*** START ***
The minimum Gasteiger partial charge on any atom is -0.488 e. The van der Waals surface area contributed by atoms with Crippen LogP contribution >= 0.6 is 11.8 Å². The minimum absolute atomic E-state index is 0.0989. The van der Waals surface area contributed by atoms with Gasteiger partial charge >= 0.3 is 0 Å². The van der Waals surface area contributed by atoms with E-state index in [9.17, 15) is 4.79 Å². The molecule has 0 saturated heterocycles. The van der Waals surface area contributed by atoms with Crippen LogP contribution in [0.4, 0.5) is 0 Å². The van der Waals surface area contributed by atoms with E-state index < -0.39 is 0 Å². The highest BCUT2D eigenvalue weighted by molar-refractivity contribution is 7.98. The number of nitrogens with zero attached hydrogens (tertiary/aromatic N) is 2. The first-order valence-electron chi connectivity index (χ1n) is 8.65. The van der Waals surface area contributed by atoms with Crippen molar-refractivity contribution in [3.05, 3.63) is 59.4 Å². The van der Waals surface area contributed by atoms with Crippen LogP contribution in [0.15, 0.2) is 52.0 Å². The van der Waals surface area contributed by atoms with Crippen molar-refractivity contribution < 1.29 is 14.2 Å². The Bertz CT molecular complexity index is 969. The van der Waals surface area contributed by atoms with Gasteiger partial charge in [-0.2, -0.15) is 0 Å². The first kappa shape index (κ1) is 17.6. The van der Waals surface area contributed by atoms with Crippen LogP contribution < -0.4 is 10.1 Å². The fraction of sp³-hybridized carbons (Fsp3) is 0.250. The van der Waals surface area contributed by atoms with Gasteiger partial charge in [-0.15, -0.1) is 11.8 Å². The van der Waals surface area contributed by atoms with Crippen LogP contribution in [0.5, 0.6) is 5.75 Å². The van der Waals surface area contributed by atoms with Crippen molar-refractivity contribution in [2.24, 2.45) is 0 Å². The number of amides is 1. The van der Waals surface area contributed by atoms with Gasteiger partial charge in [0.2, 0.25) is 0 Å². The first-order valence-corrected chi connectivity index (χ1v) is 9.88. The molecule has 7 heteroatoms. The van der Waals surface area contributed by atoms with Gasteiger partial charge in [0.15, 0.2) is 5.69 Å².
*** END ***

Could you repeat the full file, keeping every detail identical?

The minimum Gasteiger partial charge on any atom is -0.488 e. The van der Waals surface area contributed by atoms with Crippen LogP contribution >= 0.6 is 11.8 Å². The minimum absolute atomic E-state index is 0.0989. The van der Waals surface area contributed by atoms with Gasteiger partial charge >= 0.3 is 0 Å². The van der Waals surface area contributed by atoms with E-state index in [9.17, 15) is 4.79 Å². The molecule has 0 saturated heterocycles. The van der Waals surface area contributed by atoms with Crippen LogP contribution in [0.4, 0.5) is 0 Å². The van der Waals surface area contributed by atoms with E-state index < -0.39 is 0 Å². The highest BCUT2D eigenvalue weighted by molar-refractivity contribution is 7.98. The number of nitrogens with zero attached hydrogens (tertiary/aromatic N) is 2. The first-order valence-electron chi connectivity index (χ1n) is 8.65. The van der Waals surface area contributed by atoms with Crippen molar-refractivity contribution in [3.05, 3.63) is 59.4 Å². The van der Waals surface area contributed by atoms with Crippen LogP contribution in [0.15, 0.2) is 52.0 Å². The van der Waals surface area contributed by atoms with Crippen molar-refractivity contribution < 1.29 is 14.2 Å². The Bertz CT molecular complexity index is 969. The van der Waals surface area contributed by atoms with Gasteiger partial charge in [-0.2, -0.15) is 0 Å². The first kappa shape index (κ1) is 17.6. The van der Waals surface area contributed by atoms with Crippen LogP contribution < -0.4 is 10.1 Å². The fraction of sp³-hybridized carbons (Fsp3) is 0.250. The van der Waals surface area contributed by atoms with Gasteiger partial charge in [-0.15, -0.1) is 11.8 Å². The van der Waals surface area contributed by atoms with Crippen LogP contribution in [0.5, 0.6) is 5.75 Å². The van der Waals surface area contributed by atoms with Crippen molar-refractivity contribution in [2.24, 2.45) is 0 Å². The number of amides is 1. The van der Waals surface area contributed by atoms with Gasteiger partial charge in [0.2, 0.25) is 0 Å². The first-order valence-corrected chi connectivity index (χ1v) is 9.88. The molecule has 7 heteroatoms. The van der Waals surface area contributed by atoms with Gasteiger partial charge in [0.15, 0.2) is 5.69 Å².